Opinion Blog


Rick Hess Straight Up

Education policy maven Rick Hess of the American Enterprise Institute think tank offers straight talk on matters of policy, politics, research, and reform. Read more from this blog.

Education Opinion

Common and Uncommon Ground: The Kingsland-Thompson ‘Not-Quite’ Manifesto

By Rick Hess — September 21, 2012 6 min read
  • Save to favorites
  • Print

Today, we’re running a one-off guest blog. I don’t usually do this sort of thing. Actually, I don’t believe I’ve ever done it before. My policy on guests has always been to turn the blog over a week at a time during my occasional respite. But, what the hell... it’s good to try new things.

Here’s the deal: Neerav Kingsland, CEO of New Schools for New Orleans and occasional RHSU guest blogger, wrote last week with a proposition. He and John Thompson (of “This Week in Education” fame) had penned a piece that explored key agreements between these sharp (and generally opposed) thinkers. He wondered if I’d run the piece in RHSU. Those familiar with these two can see why I’d be intrigued. Moreover, I agree with most of what they have to say--and think they’ve said it pithily and powerfully. So, here you go:

Note: This guest post is co-written by John Thompson and Neerav Kingsland - two bloggers who often find themselves on different sides of education reform debates - but who tell me they’ve learned from each other’s writings. John took a trip to New Orleans (reported itinerary: crashing at Neerav’s, eating po-boys, visiting Big Easy charter schools). Neerav has never been to Oklahoma but reports he is eager to visit and check out John’s instructional chops.

There is much we disagree on - don’t worry we’ll get to that. But in writing this joint post we hope to flesh out some common beliefs that unite two very different people - and, perhaps, two different wings of current education debates. The recent events in Chicago make very clear that there is a great divide between different factions of reform and that this divide continues to greatly impact children. We hope that this divide need not be permanent - and that a common agenda may be found between different reform camps. At the very least, we have found common ground where few would have expected.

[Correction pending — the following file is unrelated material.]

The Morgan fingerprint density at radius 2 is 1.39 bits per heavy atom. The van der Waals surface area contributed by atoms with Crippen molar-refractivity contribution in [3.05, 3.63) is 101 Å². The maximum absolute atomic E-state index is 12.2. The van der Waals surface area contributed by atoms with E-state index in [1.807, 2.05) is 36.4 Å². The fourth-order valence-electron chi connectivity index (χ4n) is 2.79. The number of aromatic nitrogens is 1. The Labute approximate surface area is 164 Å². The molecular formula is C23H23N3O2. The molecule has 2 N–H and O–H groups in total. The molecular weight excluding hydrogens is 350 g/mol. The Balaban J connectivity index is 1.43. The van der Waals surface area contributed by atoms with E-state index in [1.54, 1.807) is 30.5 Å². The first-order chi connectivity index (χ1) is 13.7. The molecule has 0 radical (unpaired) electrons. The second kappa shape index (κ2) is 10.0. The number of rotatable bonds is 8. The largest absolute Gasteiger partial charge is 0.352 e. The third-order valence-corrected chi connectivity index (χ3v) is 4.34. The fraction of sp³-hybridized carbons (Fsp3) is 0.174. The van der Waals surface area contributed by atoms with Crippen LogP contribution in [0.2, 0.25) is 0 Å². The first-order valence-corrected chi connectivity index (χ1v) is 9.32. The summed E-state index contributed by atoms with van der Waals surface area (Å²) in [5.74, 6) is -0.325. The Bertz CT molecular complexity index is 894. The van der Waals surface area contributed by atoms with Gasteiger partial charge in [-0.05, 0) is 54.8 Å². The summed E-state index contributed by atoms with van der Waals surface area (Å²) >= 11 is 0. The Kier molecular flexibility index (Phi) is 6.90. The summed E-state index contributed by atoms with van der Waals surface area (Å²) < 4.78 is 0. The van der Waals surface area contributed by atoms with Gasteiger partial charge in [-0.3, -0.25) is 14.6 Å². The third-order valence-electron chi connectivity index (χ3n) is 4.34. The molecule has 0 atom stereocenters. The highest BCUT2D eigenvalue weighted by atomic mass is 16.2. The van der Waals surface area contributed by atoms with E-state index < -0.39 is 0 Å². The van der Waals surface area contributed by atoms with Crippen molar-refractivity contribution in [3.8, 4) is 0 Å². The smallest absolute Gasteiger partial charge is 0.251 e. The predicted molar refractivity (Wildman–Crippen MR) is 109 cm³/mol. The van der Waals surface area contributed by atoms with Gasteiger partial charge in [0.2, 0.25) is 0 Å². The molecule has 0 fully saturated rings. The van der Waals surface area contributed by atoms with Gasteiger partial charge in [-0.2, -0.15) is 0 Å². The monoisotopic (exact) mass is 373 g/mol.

Some Background on Us

I (John) taught and participated in whole school and district-wide reforms in the Oklahoma City Public School System (which is 90% low income). On the eve of No Child Left Behind (NCLB), I served on the steering committee of a bipartisan reform effort that was a down home version of the Broader, Bolder Approach -- and was a team member of a school that was improving faster than any other high school in the district. I blame NCLB for wrecking our promising community-wide school improvement effort, driving hundreds of students out of my school, and turning it into the lowest performing school in the state.

I (Neerav) am the CEO of New Schools for New Orleans (NSNO), which launches and scales charter operators and human capital organizations. NSNO has been an accelerator of the New Orleans reform efforts - which has led to over 80% of New Orleans students attending charter schools. I (Neerav) blame local government monopolies for taking power away from educators and parents - as well as for operating stagnant school systems that fail to harness entrepreneurship, innovation, and competition.

Where We Agree

We agree that top-down, command and control governance, has failed. And that it will continue to fail regardless of the talents of the elites who run these systems. Technocratic reformers will never be able to design enough “transformational policies” to solve the complex problems facing families, educators, and communities. We are against: district-wide curriculum mandates, legislatively enforced teacher evaluation systems, and personnel decisions driven by central office bureaucrats. We’ve each seen some of our generation’s greatest minds seduced by the idea that “if I’m in power, I’ll be able to fix this.”